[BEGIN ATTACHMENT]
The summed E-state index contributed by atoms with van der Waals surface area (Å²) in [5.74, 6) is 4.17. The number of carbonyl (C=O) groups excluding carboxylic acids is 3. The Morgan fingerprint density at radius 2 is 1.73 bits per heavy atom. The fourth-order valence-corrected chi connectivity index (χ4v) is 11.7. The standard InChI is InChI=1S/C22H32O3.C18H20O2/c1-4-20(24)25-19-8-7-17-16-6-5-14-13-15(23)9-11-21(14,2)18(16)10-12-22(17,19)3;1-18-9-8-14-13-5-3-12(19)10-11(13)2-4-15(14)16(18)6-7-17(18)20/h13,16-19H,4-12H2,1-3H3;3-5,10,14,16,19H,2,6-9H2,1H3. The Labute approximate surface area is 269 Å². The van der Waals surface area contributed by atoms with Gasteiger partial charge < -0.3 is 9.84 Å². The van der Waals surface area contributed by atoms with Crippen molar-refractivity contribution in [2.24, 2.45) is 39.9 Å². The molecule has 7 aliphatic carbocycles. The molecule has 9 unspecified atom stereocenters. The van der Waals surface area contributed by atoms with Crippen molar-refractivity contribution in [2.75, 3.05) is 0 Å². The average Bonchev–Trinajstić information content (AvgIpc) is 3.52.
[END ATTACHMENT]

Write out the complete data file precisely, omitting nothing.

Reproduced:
The summed E-state index contributed by atoms with van der Waals surface area (Å²) in [5.74, 6) is 4.17. The number of carbonyl (C=O) groups excluding carboxylic acids is 3. The Morgan fingerprint density at radius 2 is 1.73 bits per heavy atom. The fourth-order valence-corrected chi connectivity index (χ4v) is 11.7. The standard InChI is InChI=1S/C22H32O3.C18H20O2/c1-4-20(24)25-19-8-7-17-16-6-5-14-13-15(23)9-11-21(14,2)18(16)10-12-22(17,19)3;1-18-9-8-14-13-5-3-12(19)10-11(13)2-4-15(14)16(18)6-7-17(18)20/h13,16-19H,4-12H2,1-3H3;3-5,10,14,16,19H,2,6-9H2,1H3. The Labute approximate surface area is 269 Å². The van der Waals surface area contributed by atoms with Gasteiger partial charge < -0.3 is 9.84 Å². The van der Waals surface area contributed by atoms with Crippen molar-refractivity contribution in [2.24, 2.45) is 39.9 Å². The molecule has 7 aliphatic carbocycles. The molecule has 9 unspecified atom stereocenters. The van der Waals surface area contributed by atoms with Crippen molar-refractivity contribution in [2.75, 3.05) is 0 Å². The average Bonchev–Trinajstić information content (AvgIpc) is 3.52.